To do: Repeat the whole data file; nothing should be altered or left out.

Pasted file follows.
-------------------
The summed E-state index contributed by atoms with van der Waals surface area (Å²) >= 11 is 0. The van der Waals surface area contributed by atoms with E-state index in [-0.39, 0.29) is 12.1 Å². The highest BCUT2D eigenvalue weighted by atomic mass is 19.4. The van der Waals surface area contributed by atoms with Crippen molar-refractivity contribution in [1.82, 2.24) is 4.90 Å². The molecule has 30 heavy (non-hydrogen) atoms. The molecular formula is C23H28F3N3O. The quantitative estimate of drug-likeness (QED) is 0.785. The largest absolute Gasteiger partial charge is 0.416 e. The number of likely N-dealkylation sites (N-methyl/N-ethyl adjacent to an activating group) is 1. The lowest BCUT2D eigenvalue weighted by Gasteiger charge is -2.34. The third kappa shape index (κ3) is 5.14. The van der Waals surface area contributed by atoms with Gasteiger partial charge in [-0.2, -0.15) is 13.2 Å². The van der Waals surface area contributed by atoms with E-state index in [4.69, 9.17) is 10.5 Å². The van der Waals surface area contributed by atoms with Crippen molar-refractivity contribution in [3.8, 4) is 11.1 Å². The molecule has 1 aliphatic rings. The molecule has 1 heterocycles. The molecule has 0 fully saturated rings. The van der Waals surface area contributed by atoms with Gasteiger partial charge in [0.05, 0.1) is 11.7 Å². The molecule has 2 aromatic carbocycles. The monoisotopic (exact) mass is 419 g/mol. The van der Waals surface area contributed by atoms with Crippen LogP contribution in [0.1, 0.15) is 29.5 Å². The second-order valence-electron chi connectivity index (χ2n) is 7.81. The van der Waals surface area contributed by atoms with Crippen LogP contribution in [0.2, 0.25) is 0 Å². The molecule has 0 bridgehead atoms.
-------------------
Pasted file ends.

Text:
The summed E-state index contributed by atoms with van der Waals surface area (Å²) >= 11 is 0. The van der Waals surface area contributed by atoms with E-state index in [-0.39, 0.29) is 12.1 Å². The highest BCUT2D eigenvalue weighted by atomic mass is 19.4. The van der Waals surface area contributed by atoms with Crippen molar-refractivity contribution in [1.82, 2.24) is 4.90 Å². The molecule has 30 heavy (non-hydrogen) atoms. The molecular formula is C23H28F3N3O. The quantitative estimate of drug-likeness (QED) is 0.785. The largest absolute Gasteiger partial charge is 0.416 e. The number of likely N-dealkylation sites (N-methyl/N-ethyl adjacent to an activating group) is 1. The lowest BCUT2D eigenvalue weighted by Gasteiger charge is -2.34. The third kappa shape index (κ3) is 5.14. The van der Waals surface area contributed by atoms with Gasteiger partial charge in [-0.2, -0.15) is 13.2 Å². The van der Waals surface area contributed by atoms with E-state index in [4.69, 9.17) is 10.5 Å². The van der Waals surface area contributed by atoms with Crippen molar-refractivity contribution in [3.8, 4) is 11.1 Å². The molecule has 1 aliphatic rings. The molecule has 1 heterocycles. The molecule has 0 fully saturated rings. The van der Waals surface area contributed by atoms with Gasteiger partial charge in [0.05, 0.1) is 11.7 Å². The molecule has 2 aromatic carbocycles. The monoisotopic (exact) mass is 419 g/mol. The van der Waals surface area contributed by atoms with Crippen LogP contribution in [0.1, 0.15) is 29.5 Å². The second-order valence-electron chi connectivity index (χ2n) is 7.81. The van der Waals surface area contributed by atoms with Crippen LogP contribution in [0.2, 0.25) is 0 Å². The molecule has 0 bridgehead atoms.